Loving, wise, and vital teachings for difficult times.
❤ MollyWe work on ourselves in order to help others, but also we help others in order to work on ourselves.
Learning how to be kind to ourselves, learning how to respect ourselves, is important. The reason it's important is that, fundamentally, when we look into our own hearts and begin to discover what is confused and what is brilliant, what is bitter and what is sweet, it isn't just ourselves that we're discovering. We're discovering the universe.
In tonglen practice, when we see or feel suffering, we breathe in with the notion of completely feeling it, accepting it, and owning it. Then we breathe out, radiating compassion, lovingkindness, freshness - anything that encourages relaxation and openness. So you're training in softening, rather than tightening, your heart. In this practice, it's not uncommon to find yourself blocked, because you come face to face with your own fear, resistance, or whatever your personal "stuckness" happens to be at that moment.
All the wars, all the hatred, all the ignorance in the world come out of being so invested in our opinions.
So war and peace start in the human heart. Whether that heart is open or whether that heart closes has global implications.
What you do for yourself, any gesture of kindness, any gesture of gentleness, any gesture of honesty and clear seeing toward yourself, will affect how you experience your world. In fact, it will transform how you experience the world. What you do for yourself, you’re doing for others, and what you do for others, you’re doing for yourself.
Openness doesn’t come from resisting our fears but rather from getting to know them well.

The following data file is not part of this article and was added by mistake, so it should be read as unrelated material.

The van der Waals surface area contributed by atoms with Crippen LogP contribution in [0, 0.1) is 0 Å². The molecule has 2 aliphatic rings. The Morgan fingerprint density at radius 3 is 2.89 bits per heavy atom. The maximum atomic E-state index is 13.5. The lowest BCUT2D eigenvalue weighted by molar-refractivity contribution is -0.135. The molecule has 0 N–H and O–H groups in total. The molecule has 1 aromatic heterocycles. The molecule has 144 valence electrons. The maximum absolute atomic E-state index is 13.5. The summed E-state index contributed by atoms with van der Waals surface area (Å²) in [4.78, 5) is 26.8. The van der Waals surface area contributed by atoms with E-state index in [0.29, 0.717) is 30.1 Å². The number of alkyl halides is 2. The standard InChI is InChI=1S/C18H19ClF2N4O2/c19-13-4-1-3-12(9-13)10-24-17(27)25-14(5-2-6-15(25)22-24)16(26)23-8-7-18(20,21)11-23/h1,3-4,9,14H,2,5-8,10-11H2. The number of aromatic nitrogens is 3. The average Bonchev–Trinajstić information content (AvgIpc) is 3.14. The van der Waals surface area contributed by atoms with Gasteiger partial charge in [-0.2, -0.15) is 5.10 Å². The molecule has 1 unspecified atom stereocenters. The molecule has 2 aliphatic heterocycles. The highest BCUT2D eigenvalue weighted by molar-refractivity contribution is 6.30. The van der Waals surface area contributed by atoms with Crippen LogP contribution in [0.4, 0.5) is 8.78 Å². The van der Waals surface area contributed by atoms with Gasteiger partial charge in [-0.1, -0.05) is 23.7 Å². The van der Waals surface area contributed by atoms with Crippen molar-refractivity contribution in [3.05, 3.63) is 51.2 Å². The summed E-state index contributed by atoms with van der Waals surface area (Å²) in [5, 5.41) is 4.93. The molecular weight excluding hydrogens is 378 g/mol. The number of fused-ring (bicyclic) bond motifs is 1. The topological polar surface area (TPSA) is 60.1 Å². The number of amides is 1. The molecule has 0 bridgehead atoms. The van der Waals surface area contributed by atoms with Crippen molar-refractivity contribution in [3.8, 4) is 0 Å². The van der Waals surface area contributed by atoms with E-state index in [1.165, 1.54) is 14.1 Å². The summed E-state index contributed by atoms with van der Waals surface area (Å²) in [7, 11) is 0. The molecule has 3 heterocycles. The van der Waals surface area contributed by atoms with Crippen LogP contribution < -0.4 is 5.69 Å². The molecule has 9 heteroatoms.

Usually we think that brave people have no fear. The truth is that they are intimate with fear.
Our true nature is like a precious jewel: although it may be temporarily buried in mud, it remains completely brilliant and unaffected. We simply have to uncover it.
It's hard to know whether to laugh or to cry at the human predicament. Here we are with so much wisdom and tenderness, and—without even knowing it—we cover it over to protect ourselves from insecurity. Although we have the potential to experience the freedom of a butterfly, we mysteriously prefer the small and fearful cocoon of ego.
We can let the circumstances of our lives harden us so that we become increasingly resentful and afraid, or we can let them soften us and make us kinder and more open to what scares us. We always have this choice.
Let difficulty transform you. And it will. In my experience, we just need help in learning how not to run away.
We have two alternatives: either we question our beliefs - or we don't. Either we accept our fixed versions of reality- or we begin to challenge them. In Buddha's opinion, to train in staying open and curious - to train in dissolving our assumptions and beliefs - is the best use of our human lives.
There's nothing more important on our spiritual path than developing gentleness to oneself.
As our kindness for ourselves grows, so does our kindness for other people.
Times are difficult globally; awakening is no longer a luxury or an ideal. It’s becoming critical. We don’t need to add more depression, more discouragement, or more anger to what’s already here. It’s becoming essential that we learn how to relate sanely with difficult times. The Earth seems to be beseeching us to connect with joy and discover our innermost essence. This is the best way that we can benefit others.
Be kinder to yourself. And then let your kindness flood the world.
- Pema Chödrön